#Article (Archive)

The need for integration

Mar 14, 2013, 10:33 AM

We have over the years emphasised the need for more cooperation, and not competition among African nations, especially for us in the West African region, as we strive to ensure regional integration.

One thing that is very clear today is that the world of tomorrow is not one of small nations, and that no small nation will in the long run be in the forefront of global competition, hence the need for integration.

This is our fervent belief, given the fact that despite its vast resources and market, our sub-region and the continent in general has little to show in terms of integration.

We have always emphasised on these pages that we must be part and parcel of the global order, where regions unite to promote growth and economic development.

Our sub-region has to rely more on itself by boosting its productive sectors, and increasing trade among member countries.

Without this, we will only be enriching others and making ourselves poorer each day.

As Africans and West Africans, in particular, we need to harmonise our laws and all security-related policies.

Our leaders, who from time to time meet to discuss about the sub-region, should put more emphasis on cooperation in key areas, notably trade and free movement of people and goods.

While in the field of transport, our leaders must ensure that vehicles move freely from one part of the region to the other, there is also a need for people to have direct access to our respective capitals.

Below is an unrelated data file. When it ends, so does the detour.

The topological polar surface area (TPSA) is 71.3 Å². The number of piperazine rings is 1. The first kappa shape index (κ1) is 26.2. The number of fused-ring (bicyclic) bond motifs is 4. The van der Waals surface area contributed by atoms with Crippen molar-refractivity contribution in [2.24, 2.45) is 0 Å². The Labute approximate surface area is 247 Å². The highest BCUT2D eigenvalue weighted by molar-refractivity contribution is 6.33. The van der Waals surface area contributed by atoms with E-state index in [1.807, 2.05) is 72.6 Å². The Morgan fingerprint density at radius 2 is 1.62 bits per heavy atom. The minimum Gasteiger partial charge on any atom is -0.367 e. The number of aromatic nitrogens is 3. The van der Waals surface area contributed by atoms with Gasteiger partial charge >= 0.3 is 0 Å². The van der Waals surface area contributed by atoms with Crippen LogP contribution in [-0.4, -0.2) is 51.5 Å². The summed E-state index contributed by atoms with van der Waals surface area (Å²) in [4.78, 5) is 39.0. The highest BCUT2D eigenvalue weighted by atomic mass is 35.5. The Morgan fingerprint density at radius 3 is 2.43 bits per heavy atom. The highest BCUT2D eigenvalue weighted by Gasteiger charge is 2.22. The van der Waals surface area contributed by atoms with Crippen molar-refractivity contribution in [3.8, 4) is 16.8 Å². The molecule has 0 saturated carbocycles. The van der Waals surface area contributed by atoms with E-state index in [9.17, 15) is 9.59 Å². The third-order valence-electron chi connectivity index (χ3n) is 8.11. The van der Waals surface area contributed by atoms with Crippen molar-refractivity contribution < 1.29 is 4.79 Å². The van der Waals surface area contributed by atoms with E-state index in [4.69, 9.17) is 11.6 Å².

As the world continues to grapple with the effects of the economic downturn, our part of the world must not stand aside to watch the situation.

There should be smooth movement of vehicles and people transporting goods from one country to the other.

Unless we integrate, our sub-region and the continent, in particular, will find it very difficult to salvage its people from the pinching poverty, bedeviling the continent.

It is evident that since the establishment of the ECOWAS Commission, there have been many policies adopted to make economic integration a reality.

Unfortunately, the implementation of these policy instruments on the ground has always been sluggish.

Being cut up into small countries, we are just wasting our time because that would not help our sub-region.

For us, the only thing that would help us as Africans is to come together for economic survival, for our ability to participate in global competition, to have the infrastructure in place and finished goods for export, instead of relying on the production and export of raw materials.